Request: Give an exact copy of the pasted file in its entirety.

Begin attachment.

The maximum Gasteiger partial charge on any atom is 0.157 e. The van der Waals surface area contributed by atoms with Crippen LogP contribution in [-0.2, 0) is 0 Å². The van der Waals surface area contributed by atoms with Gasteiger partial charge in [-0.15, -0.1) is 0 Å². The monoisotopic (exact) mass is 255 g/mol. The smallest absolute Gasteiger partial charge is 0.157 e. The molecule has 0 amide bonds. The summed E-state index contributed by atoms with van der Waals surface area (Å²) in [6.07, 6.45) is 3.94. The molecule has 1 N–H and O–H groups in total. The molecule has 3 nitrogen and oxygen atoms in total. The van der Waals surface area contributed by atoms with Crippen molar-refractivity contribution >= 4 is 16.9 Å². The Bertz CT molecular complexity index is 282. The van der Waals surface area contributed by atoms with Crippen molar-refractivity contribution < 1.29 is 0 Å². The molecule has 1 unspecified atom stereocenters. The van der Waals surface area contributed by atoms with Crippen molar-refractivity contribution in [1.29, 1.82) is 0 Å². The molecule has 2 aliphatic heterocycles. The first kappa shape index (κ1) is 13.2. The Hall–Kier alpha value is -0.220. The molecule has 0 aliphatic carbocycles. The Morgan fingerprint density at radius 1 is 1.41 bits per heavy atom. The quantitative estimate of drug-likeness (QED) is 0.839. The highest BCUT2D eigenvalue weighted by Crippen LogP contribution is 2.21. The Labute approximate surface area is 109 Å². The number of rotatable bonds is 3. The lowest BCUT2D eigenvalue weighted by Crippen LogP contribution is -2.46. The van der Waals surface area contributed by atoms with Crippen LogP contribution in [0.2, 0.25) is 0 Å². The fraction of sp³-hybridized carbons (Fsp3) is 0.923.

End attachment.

The maximum Gasteiger partial charge on any atom is 0.157 e. The van der Waals surface area contributed by atoms with Crippen LogP contribution in [-0.2, 0) is 0 Å². The van der Waals surface area contributed by atoms with Gasteiger partial charge in [-0.15, -0.1) is 0 Å². The monoisotopic (exact) mass is 255 g/mol. The smallest absolute Gasteiger partial charge is 0.157 e. The molecule has 0 amide bonds. The summed E-state index contributed by atoms with van der Waals surface area (Å²) in [6.07, 6.45) is 3.94. The molecule has 1 N–H and O–H groups in total. The molecule has 3 nitrogen and oxygen atoms in total. The van der Waals surface area contributed by atoms with Crippen molar-refractivity contribution >= 4 is 16.9 Å². The Bertz CT molecular complexity index is 282. The van der Waals surface area contributed by atoms with Crippen molar-refractivity contribution < 1.29 is 0 Å². The molecule has 1 unspecified atom stereocenters. The van der Waals surface area contributed by atoms with Crippen molar-refractivity contribution in [1.29, 1.82) is 0 Å². The molecule has 2 aliphatic heterocycles. The first kappa shape index (κ1) is 13.2. The Hall–Kier alpha value is -0.220. The molecule has 0 aliphatic carbocycles. The Morgan fingerprint density at radius 1 is 1.41 bits per heavy atom. The quantitative estimate of drug-likeness (QED) is 0.839. The highest BCUT2D eigenvalue weighted by Crippen LogP contribution is 2.21. The Labute approximate surface area is 109 Å². The number of rotatable bonds is 3. The lowest BCUT2D eigenvalue weighted by Crippen LogP contribution is -2.46. The van der Waals surface area contributed by atoms with Crippen LogP contribution in [0.2, 0.25) is 0 Å². The fraction of sp³-hybridized carbons (Fsp3) is 0.923.